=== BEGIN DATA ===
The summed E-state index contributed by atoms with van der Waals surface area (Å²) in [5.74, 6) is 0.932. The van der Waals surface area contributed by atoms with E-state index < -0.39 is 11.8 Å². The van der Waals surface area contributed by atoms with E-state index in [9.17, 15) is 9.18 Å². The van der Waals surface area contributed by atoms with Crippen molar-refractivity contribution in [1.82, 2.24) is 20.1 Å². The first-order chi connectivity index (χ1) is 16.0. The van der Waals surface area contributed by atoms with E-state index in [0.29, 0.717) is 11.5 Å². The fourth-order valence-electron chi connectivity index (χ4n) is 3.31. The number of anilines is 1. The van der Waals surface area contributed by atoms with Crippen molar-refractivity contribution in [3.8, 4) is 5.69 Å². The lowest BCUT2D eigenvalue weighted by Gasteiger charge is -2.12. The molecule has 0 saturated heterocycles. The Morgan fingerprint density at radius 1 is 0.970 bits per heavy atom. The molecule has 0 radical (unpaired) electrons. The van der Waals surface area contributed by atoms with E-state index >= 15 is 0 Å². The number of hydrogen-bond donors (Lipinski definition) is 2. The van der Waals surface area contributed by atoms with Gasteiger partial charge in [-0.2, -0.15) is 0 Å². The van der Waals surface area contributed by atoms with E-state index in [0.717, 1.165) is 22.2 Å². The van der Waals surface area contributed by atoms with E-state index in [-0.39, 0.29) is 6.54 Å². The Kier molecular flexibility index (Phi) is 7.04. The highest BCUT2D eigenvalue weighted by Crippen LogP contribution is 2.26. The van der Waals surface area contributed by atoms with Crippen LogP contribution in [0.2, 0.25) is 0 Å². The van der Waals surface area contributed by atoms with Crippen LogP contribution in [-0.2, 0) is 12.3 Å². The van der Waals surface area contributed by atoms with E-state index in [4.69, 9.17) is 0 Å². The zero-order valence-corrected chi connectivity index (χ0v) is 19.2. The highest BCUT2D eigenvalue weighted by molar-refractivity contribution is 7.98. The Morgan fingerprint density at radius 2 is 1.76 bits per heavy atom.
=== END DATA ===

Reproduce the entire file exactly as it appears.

The summed E-state index contributed by atoms with van der Waals surface area (Å²) in [5.74, 6) is 0.932. The van der Waals surface area contributed by atoms with E-state index < -0.39 is 11.8 Å². The van der Waals surface area contributed by atoms with E-state index in [9.17, 15) is 9.18 Å². The van der Waals surface area contributed by atoms with Crippen molar-refractivity contribution in [1.82, 2.24) is 20.1 Å². The first-order chi connectivity index (χ1) is 16.0. The van der Waals surface area contributed by atoms with E-state index in [0.29, 0.717) is 11.5 Å². The fourth-order valence-electron chi connectivity index (χ4n) is 3.31. The number of anilines is 1. The van der Waals surface area contributed by atoms with Crippen molar-refractivity contribution in [3.8, 4) is 5.69 Å². The lowest BCUT2D eigenvalue weighted by Gasteiger charge is -2.12. The molecule has 0 saturated heterocycles. The Morgan fingerprint density at radius 1 is 0.970 bits per heavy atom. The molecule has 0 radical (unpaired) electrons. The van der Waals surface area contributed by atoms with E-state index >= 15 is 0 Å². The number of hydrogen-bond donors (Lipinski definition) is 2. The van der Waals surface area contributed by atoms with Gasteiger partial charge in [-0.2, -0.15) is 0 Å². The van der Waals surface area contributed by atoms with E-state index in [0.717, 1.165) is 22.2 Å². The van der Waals surface area contributed by atoms with E-state index in [-0.39, 0.29) is 6.54 Å². The Kier molecular flexibility index (Phi) is 7.04. The highest BCUT2D eigenvalue weighted by Crippen LogP contribution is 2.26. The van der Waals surface area contributed by atoms with Crippen LogP contribution in [0.2, 0.25) is 0 Å². The van der Waals surface area contributed by atoms with Crippen LogP contribution in [-0.2, 0) is 12.3 Å². The van der Waals surface area contributed by atoms with E-state index in [4.69, 9.17) is 0 Å². The zero-order valence-corrected chi connectivity index (χ0v) is 19.2. The highest BCUT2D eigenvalue weighted by molar-refractivity contribution is 7.98. The Morgan fingerprint density at radius 2 is 1.76 bits per heavy atom.